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This film has a good cast, none of whom brings much to the movie. Jason Statham doesn’t make much of an impression here, he’s much better in other movies but I will say that he does well in the action scenes, as he usually does. Ron Perlman gives the best performance in the movie, he’s one of those actors who can bring anything to a movie but unfortunately his character still wasn’t given any depth or attention. Burt Reynolds is for some reason in this movie but he just didn’t bring anything to the movie; he looks like he doesn’t want to be there and is quite underwhelming and boring. On the complete other end from acting bored is Ray Liotta who plays the villain and is completely over the top. If you’ve seen the two Bloodrayne movies, you know that Uwe Boll doesn’t know how to direct actors in playing villains. A prime example is when Liotta shares a scene with Matthew Lillard, it’s like they are competing in a ‘worst performance’ competition.

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The action scenes in the first act of the movie are done poorly, the camera shook and cut often and they aren’t filmed well. Later on the action scenes improved, the camera didn’t cut and it was steady, however they weren’t very interesting or entertaining, they were just okay.

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I will say that this movie is better than some of Uwe Boll’s other movies but this is still a bad movie. It has the many things that Uwe Boll movies have, bad acting, poor writing, average cinematography and has many plot holes, on top of feeling too much like Lord of the Rings. In short, the movie is a poor man’s Lord of the Rings, it’s the best way to describe it. I heard that Uwe Boll made a good movie, Rampage, I would really like to see it sometime; I need to take a break from his movies.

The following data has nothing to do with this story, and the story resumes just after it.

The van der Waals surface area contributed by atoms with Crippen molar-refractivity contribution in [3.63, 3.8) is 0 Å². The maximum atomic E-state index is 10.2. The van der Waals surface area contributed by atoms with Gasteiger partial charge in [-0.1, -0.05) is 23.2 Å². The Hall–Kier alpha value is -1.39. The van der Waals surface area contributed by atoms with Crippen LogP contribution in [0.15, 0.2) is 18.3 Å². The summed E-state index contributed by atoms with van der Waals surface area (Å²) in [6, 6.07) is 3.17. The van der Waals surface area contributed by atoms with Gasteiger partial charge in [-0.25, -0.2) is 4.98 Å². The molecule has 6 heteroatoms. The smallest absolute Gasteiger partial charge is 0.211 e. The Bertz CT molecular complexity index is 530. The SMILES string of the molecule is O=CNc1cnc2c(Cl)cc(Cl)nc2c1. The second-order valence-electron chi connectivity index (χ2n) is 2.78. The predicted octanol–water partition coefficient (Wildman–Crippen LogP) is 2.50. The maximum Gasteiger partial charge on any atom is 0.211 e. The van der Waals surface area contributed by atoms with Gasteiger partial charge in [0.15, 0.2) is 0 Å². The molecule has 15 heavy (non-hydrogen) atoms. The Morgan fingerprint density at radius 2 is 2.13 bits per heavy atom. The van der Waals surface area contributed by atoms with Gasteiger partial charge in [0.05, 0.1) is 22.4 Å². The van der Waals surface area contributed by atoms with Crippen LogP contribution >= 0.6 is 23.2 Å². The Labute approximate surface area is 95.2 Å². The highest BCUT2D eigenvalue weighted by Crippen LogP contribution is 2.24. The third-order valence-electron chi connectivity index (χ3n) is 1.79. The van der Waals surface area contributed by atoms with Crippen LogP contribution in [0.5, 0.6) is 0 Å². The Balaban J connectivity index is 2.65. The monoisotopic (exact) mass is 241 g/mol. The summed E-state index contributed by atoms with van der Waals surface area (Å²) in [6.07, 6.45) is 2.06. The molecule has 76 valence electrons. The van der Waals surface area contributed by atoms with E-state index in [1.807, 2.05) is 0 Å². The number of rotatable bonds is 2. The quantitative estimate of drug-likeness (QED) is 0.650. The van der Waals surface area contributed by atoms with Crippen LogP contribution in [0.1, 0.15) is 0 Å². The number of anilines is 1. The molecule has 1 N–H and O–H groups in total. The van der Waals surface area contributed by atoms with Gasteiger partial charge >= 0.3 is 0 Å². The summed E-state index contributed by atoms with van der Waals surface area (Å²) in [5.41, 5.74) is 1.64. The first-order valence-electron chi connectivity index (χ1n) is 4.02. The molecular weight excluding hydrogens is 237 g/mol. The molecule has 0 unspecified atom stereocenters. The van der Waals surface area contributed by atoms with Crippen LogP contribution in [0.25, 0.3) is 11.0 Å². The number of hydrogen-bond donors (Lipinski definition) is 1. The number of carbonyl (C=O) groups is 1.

The Lord of the Rings: The Fellowship of the Ring (2001)

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Lord of the Rings The Fellowship of the Ring

Time: 178 Minutes
Age Rating: 120px-OFLCN_-_PG.svg[1] Battle violence and fantasy horror
Cast:
Elijah Wood as Frodo Baggins
Ian McKellan as Gandalf the Grey
Viggo Mortensen as Aragon
Sean Astin as Samwise ‘Sam’ Gamgee
John-Rhys Davies as Gimli
Billy Boyd as Peregrin ‘Pippin’ Took
Dominic Monaghan as Meriadoc ‘Merry’ Brandybuck
Orlando Bloom as Legolas Greenleaf
Sean Bean as Boromir
Cate Blanchett as Galadrial
Christopher Lee as Saruman
Liv Tyler as Arwen
Hugo Weaving as Elrond
Ian Holm as Bilbo Baggins
Director: Peter Jackson

In ancient times the Rings of Power were crafted by the Elven-smiths, and Sauron, the Dark Lord, forged the One Ring, filling it with his power so that he could rule all others but the One Ring was eventually taken from him. After many ages it fell into the hands of the Hobbit, Bilbo Baggins. On his eleventy-first birthday, Bilbo (Ian Holm) disappears, giving the Ring to his nephew, Frodo (Elijah Wood). When the wizard Gandalf (Ian Mckellen) discovers the Ring is the One Ring of Sauron, Frodo is joined by him, Legolas the elf (Orlando Bloom), Gimli the Dwarf (John Rhys-Davis), Aragorn (Viggo Mortensen), Boromir (Sean Bean) and his three Hobbit friends Merry (Dominic Monaghan), Pippin (Billy Boyd) and Sam (Sean Astin) in a quest to destroy it. They must journey across Middle-Earth and destroy the Ring by casting it into the Cracks of Doom.